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Case Update

The big news out of DC is, of course, the retirement of Justice John Paul Stevens, the court's most liberal member, at the end of this term.  Everybody already smells blood in the water as President Obama mulls over a replacement pick, and the urging from this quarter is that the matter be resolved through trial by combat:  give, say, potential nominee Elena Kagan and Republican Senate Majority leader Mitch McConnell their choice of weapons, put them in a cage, and see who comes out alive.  My guess is that it would prove more dignified than the last several nomination hearings.

The only decision out of Columbus was Lambert v. Clancy, which comes to the unsurprising conclusion that when an officeholder is sued in his official capacity, the sovereign immunity analysis applies.  But there were also a couple of interesting slip opinions.  Back in February, in State v. Williams, the Ohio Supreme Court held that attempted murder and felonious assault were allied offenses.  I argued that the opinion, while not coming out and expressly saying so, also held that a defendant could be prosecuted for one count of either for each shot he fired, or knife stab he inflicted.  (Discussion here and here.)  This week, citing Williams, the court summarily disposed of two cases involving the identical issue of allied offenses.  In both, they held that attempted murder and felonious assault were allied offenses; in both, they reversed the lower courts' determination that the multiple counts of felonious assaults merged as well.  In State v. Hammond, the 1st District had held that the felonious assault counts for two shots had merged; in State v. Ortiz, the 8th had merged several felonious assault counts involving separate stab wounds.

On to the courts of appeals...

Criminal.  1st District says that domestic violence and felonious assault are not allied offenses... Although police officer's stop of defendant violated 4513.39 because he was outside his jurisdiction, this didn't trigger application of exclusionary rule, 6th District holds;' evidence found after stop was admissible... Speedy trial waiver executed during pendency of first case still applied when that case was dismissed and defendant was indicted on identical charge, says 2nd District... Failure of trial judge to notify defendant of prison sentence that will be imposed for violation of community control sanctions normally prevents judge from imposing sentence for violation, says 8th District, but failure can be "cured" if court notifies defendant of potential sentence at subsequent violation hearing, as long as sentence is not imposed at that point... Waiting 12 minutes for drug dog to show up did not "unreasonably prolong" traffic stop, says 12th District... To find defendant a probation violator because he violated the law, mere arrest insufficient, says 2nd District; state need not prove that defendant committed a crime, but must show "substantial evidence" that defendant violated the law...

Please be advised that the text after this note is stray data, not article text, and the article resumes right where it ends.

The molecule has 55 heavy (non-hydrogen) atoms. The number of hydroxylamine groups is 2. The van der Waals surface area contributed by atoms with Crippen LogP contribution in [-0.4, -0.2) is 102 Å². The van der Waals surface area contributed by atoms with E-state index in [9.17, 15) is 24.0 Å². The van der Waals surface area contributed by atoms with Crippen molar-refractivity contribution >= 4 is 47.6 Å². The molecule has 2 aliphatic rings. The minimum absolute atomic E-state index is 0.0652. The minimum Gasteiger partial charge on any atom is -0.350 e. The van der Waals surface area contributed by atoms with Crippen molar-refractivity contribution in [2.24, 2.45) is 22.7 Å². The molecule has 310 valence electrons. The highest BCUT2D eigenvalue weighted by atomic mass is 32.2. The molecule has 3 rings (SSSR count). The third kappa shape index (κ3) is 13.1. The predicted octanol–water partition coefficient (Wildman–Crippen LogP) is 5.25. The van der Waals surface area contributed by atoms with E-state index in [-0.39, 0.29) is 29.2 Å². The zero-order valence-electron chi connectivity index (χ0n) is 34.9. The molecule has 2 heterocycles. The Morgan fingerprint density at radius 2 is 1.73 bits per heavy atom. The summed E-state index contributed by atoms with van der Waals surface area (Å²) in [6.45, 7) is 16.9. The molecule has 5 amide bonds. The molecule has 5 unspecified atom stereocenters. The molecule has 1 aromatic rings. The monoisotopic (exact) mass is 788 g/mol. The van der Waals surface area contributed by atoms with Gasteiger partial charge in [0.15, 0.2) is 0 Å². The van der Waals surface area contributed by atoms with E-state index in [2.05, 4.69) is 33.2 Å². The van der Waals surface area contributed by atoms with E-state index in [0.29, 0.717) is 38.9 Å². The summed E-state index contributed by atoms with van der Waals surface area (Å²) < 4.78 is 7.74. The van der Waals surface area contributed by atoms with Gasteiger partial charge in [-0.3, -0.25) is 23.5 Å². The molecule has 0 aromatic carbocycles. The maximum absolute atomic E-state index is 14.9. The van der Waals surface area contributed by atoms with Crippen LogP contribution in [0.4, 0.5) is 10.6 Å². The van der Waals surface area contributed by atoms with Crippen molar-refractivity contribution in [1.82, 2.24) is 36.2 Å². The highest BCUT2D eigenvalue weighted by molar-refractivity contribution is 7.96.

Civil.  6th District holds that trial court abused discretion in not fidning credible  defendant's claim that he never received service , vacates default judgment... Child support bureau entitled to "reasonable attorney fees" for bringing contempt action against defendant for failure to pay child support, says 12th District... "Independent corroborative evidence" of hit-and-run sufficient to trigger UMI coverage of insurance policy need not come from independent 3rd party witness, says 6th District; testimony of driver and passenger, medical records, and police report sufficient to create issue of fact... Statute of limitations for employment discrimination action against State of Ohio is two-year period for actions against state, not six years for discrimination actions, says 10th District... 3rd District upholds dismissal of suit under forum non conveniens; good discussion of doctrine...

Novel argument of the week.  In State v. Salah, the defendant sought to withdraw his plea to three counts of gross sexual imposition and seven counts of illegal use of a minor in nudity-oriented material, for which he was ultimately sentenced to 25 years.  In his brief, Salah argued that the motion to withdraw a plea should be likened to "an individual suffering from buyer's remorse attempting to void a commercial transaction during the 'cooling off' period as permissible under Ohio's consumer protection laws."  That worked out about how you'd think it would:

The differences between one's decision to forego his constitutional right to due process and second guessing an impulse buy are simply too many to elaborate.

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